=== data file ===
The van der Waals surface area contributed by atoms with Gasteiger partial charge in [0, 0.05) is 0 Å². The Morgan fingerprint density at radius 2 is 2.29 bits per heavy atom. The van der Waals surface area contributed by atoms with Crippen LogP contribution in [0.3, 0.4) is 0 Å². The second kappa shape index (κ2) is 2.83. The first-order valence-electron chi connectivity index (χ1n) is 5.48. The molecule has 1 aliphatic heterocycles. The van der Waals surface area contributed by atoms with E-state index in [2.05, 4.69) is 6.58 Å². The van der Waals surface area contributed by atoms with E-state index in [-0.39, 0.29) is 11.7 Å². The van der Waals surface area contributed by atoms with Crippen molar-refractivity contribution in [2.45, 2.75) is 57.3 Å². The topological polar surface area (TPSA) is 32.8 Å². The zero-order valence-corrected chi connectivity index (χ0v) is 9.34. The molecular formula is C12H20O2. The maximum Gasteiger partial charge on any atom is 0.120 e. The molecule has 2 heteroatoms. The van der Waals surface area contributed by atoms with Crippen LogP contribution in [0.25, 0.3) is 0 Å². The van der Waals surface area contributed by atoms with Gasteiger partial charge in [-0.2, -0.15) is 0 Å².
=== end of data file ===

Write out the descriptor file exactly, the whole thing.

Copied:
The van der Waals surface area contributed by atoms with Gasteiger partial charge in [0, 0.05) is 0 Å². The Morgan fingerprint density at radius 2 is 2.29 bits per heavy atom. The van der Waals surface area contributed by atoms with Crippen LogP contribution in [0.3, 0.4) is 0 Å². The second kappa shape index (κ2) is 2.83. The first-order valence-electron chi connectivity index (χ1n) is 5.48. The molecule has 1 aliphatic heterocycles. The van der Waals surface area contributed by atoms with E-state index in [2.05, 4.69) is 6.58 Å². The van der Waals surface area contributed by atoms with E-state index in [-0.39, 0.29) is 11.7 Å². The van der Waals surface area contributed by atoms with Crippen molar-refractivity contribution in [2.45, 2.75) is 57.3 Å². The topological polar surface area (TPSA) is 32.8 Å². The zero-order valence-corrected chi connectivity index (χ0v) is 9.34. The molecular formula is C12H20O2. The maximum Gasteiger partial charge on any atom is 0.120 e. The molecule has 2 heteroatoms. The van der Waals surface area contributed by atoms with Crippen LogP contribution in [0.25, 0.3) is 0 Å². The van der Waals surface area contributed by atoms with Gasteiger partial charge in [-0.2, -0.15) is 0 Å².